Module ASB-2515:
Financial Accounting 1

Module Facts

Run by Bangor Business School

10 Credits or 5 ECTS Credits

Semester 1

Organiser: Dr Sara Closs-Davies

Overall aims and purpose

NOTE: If you are registered for BA/BSc Accounting and Finance, you must achieve a grade of at least 40% in this module in order to proceed to Year 3.

To provide advanced coverage of financial accounting and financial reporting, by examining the objectives and contents of selected key international accounting and financial reporting standards. The focus will be on the presentation of financial statements for publication, consolidated financial statements for groups of companies, equity accounting for associated companies, and tangible and intangible non-current and current assets. In each case current international accounting standards will be critically examined in the context of the range of accounting methods available.

Course content

Presentation of financial statements under international accounting standards; accounting for inventory; property, plant & equipment, including investment property; government grants; borrowing costs; intangible assets; impairment of assets; legal requirements of group accounting and preparation of financial statements for groups; accounting for associated companies.

Assessment Criteria

threshold

D- to D+ (40-49%): No major omissions or inaccuracies in the deployment of information/skills. Some grasp of theoretical/conceptual/practical elements. Integration of theory/practice/information present intermittently in pursuit of the assessed work's objectives.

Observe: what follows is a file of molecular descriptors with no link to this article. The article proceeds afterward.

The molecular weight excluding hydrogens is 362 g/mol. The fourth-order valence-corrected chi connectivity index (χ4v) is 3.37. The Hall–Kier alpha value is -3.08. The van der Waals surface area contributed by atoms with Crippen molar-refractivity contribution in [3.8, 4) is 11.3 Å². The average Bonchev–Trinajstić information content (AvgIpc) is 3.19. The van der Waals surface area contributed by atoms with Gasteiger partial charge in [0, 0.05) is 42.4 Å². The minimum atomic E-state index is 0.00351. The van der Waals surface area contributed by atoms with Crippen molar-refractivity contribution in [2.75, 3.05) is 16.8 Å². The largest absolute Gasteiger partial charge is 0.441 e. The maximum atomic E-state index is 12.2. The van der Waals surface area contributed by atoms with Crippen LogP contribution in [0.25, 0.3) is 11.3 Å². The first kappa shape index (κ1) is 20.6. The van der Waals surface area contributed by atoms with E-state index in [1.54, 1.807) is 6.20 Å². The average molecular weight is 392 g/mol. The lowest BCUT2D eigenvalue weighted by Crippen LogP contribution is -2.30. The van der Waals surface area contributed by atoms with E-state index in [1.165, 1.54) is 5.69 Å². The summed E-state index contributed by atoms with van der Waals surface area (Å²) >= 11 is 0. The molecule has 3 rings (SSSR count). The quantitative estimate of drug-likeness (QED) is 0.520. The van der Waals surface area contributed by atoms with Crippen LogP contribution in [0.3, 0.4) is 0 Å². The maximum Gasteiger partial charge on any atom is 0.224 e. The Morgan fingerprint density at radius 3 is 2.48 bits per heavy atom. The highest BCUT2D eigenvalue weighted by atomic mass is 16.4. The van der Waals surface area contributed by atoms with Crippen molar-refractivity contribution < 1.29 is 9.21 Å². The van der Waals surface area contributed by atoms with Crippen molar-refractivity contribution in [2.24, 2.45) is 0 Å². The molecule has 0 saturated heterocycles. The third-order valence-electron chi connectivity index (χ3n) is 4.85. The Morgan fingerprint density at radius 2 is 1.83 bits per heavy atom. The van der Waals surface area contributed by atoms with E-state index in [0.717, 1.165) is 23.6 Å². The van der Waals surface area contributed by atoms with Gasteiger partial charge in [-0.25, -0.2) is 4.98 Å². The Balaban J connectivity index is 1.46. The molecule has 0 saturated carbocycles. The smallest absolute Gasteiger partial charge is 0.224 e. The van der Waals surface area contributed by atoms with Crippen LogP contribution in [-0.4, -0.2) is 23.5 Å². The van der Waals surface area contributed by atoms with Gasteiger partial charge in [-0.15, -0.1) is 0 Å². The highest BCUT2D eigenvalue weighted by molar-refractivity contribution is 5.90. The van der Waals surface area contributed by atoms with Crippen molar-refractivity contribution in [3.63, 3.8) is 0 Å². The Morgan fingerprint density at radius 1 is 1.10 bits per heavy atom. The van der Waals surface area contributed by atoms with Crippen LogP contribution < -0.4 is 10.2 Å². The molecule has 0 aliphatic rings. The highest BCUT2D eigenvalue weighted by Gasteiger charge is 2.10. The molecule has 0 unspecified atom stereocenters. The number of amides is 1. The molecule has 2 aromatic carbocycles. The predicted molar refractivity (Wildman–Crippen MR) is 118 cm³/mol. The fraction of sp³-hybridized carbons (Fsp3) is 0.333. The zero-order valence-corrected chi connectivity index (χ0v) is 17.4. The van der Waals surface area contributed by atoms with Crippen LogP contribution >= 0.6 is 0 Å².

good

B- to B+ (60-69%): Very good performance Most of the relevant information accurately deployed. Good grasp of theoretical/conceptual/practical elements. Good integration of theory/practice/information in pursuit of the assessed work's objectives. Evidence of the use of creative and reflective skills.

excellent

A- to A+ (70%+): Outstanding Performance. The relevant information accurately deployed. Excellent grasp of theoretical/conceptual/practice elements. Good integration of theory/practice/information in pursuit of the assessed work's objectives. Strong evidence of the use of creative and reflective skills.

C- to C+

C- to C+ (50-59%): Much of the relevant information and skills mostly accurately deployed. Adequate grasp of theoretical/conceptual/practical elements. Fair integration of theory/practice/information in the pursuit of the assessed work's objectives. Some evidence of the use of creative and reflective skills.

Learning outcomes

  1. Apply a critical and analytical approach to accounting and the development of accounting and financial reporting standards.